Africa’s largest asset manager backs bid for Telkom stake


Africa’s largest asset manager, the Public Investment Corporation, is backing a possible bid led by the former chief executive of Telkom for a 35% stake in South Africa’s third-biggest mobile phone company, according to people familiar with the matter. 

The PIC, which manages more than R2.5 trillion rand in assets, is in talks to team up with Sipho Maseko’s investment vehicle Afrifund and Mauritius-based Axian Telecom in a potential offer for the stake in the partly state-owned company, said the people, who asked not to be identified because the plans aren’t public.

They said the 35% stake could also be combined with the PIC’s current shareholding to boost the group’s overall holding. 

The people said the talks are ongoing, and details of a possible offer could change. Telkom said the company was in a closed period and would update the market on June 13 on its strategy to unlock value.

The PIC and Axian Telecom did not immediately respond to requests for comment. Afrifund’s Maseko declined to comment on the matter. 

There is also a possibility that the group would try to buy Telkom’s fibre and tower units, and combine them with Axian’s assets to create an African-focused infrastructure company, said the people.

The people said that such an agreement would further merge the mobile businesses of the two firms, and Telkom’s BCX unit could be sold. 

While all South African mobile operators have been struggling with myriad challenges, including nationwide power cuts, vandalism of infrastructure and high unemployment, larger rivals Vodacom and MTN have been able to maintain growth and emerge as the country’s dominant providers.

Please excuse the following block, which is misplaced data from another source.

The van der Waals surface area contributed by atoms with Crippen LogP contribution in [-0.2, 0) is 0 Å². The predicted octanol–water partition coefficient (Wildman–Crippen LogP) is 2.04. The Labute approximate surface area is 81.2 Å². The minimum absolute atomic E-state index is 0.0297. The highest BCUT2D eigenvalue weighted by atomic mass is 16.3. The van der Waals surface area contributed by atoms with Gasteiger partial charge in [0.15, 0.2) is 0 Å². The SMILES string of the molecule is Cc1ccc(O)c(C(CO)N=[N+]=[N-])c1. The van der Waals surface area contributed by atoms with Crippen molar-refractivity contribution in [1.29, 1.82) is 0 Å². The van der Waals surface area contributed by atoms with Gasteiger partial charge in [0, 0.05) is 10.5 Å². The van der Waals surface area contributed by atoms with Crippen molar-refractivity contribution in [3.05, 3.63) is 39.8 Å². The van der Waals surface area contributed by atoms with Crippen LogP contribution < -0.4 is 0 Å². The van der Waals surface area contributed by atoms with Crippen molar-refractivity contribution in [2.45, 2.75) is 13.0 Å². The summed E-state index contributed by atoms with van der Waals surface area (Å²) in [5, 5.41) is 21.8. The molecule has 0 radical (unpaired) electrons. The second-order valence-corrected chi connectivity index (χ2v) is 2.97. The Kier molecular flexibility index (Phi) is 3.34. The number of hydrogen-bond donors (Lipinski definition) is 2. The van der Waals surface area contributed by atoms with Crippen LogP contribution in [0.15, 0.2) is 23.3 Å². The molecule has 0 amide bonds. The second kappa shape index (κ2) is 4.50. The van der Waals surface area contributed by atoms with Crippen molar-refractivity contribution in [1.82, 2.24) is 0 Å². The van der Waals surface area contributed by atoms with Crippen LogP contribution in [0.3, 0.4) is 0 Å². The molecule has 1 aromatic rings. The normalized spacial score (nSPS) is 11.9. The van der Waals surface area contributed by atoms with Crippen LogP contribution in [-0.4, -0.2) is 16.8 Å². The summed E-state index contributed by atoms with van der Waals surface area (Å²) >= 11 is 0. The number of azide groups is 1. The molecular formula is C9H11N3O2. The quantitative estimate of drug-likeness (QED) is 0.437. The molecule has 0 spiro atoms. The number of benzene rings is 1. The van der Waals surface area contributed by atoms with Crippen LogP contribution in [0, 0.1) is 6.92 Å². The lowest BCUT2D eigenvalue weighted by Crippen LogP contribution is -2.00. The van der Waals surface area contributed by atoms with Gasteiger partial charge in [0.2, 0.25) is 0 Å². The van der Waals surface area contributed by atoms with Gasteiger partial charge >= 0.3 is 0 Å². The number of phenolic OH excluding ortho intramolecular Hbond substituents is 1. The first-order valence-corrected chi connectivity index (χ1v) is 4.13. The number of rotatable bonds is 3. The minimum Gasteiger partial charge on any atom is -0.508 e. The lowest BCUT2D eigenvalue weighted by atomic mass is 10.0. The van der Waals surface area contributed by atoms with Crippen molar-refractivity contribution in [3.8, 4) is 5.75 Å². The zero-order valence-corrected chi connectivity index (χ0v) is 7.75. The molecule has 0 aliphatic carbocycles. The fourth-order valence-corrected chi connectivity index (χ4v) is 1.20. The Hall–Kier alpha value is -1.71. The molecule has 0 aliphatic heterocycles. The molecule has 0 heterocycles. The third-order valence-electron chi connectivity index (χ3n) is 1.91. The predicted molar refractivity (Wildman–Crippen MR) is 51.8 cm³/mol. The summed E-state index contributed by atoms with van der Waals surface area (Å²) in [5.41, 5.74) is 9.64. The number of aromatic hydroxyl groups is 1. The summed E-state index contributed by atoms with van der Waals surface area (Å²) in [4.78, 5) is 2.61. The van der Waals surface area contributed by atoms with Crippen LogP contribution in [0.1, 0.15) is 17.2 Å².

Telkom, a former state monopoly that controlled the legacy landline business, has spent years trying to reinvent itself as a mobile and internet provider but hasn’t been able to keep up.

The people said that Telkom’s $660 million asset writedown and a crash in its share price have further opened up the phone company for a possible takeover or sales of assets.

The people said that Africa’s largest wireless carrier MTN previously walked away from negotiations, although it could look at the firm again at the correct pricing. MTN declined to comment. 

Shares of Telkom have fallen nearly 44% over the past year, giving the company a market value of about R12.9 billion.

Telkom said earlier in February it would cut as much as 15% of its workforce as the operator deals with an increasingly difficult operating environment and power cuts in South Africa.